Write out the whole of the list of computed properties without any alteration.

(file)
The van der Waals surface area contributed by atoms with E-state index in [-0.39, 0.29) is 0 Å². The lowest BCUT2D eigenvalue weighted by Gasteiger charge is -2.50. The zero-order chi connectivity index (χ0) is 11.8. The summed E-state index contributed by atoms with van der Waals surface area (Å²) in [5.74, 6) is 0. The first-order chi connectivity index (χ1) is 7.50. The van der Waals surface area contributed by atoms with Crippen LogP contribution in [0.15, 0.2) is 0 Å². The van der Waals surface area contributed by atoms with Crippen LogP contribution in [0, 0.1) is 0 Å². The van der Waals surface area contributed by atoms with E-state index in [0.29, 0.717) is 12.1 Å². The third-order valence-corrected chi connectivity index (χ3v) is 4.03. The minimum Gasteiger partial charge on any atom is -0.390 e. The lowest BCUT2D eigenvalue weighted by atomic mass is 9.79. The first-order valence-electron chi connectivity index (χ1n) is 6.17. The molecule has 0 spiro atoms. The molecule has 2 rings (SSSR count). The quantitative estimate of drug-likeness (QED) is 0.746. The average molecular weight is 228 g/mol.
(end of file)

The van der Waals surface area contributed by atoms with E-state index in [-0.39, 0.29) is 0 Å². The lowest BCUT2D eigenvalue weighted by Gasteiger charge is -2.50. The zero-order chi connectivity index (χ0) is 11.8. The summed E-state index contributed by atoms with van der Waals surface area (Å²) in [5.74, 6) is 0. The first-order chi connectivity index (χ1) is 7.50. The van der Waals surface area contributed by atoms with Crippen LogP contribution in [0.15, 0.2) is 0 Å². The van der Waals surface area contributed by atoms with Crippen LogP contribution in [0, 0.1) is 0 Å². The van der Waals surface area contributed by atoms with E-state index in [0.29, 0.717) is 12.1 Å². The third-order valence-corrected chi connectivity index (χ3v) is 4.03. The minimum Gasteiger partial charge on any atom is -0.390 e. The lowest BCUT2D eigenvalue weighted by atomic mass is 9.79. The first-order valence-electron chi connectivity index (χ1n) is 6.17. The molecule has 0 spiro atoms. The molecule has 2 rings (SSSR count). The quantitative estimate of drug-likeness (QED) is 0.746. The average molecular weight is 228 g/mol.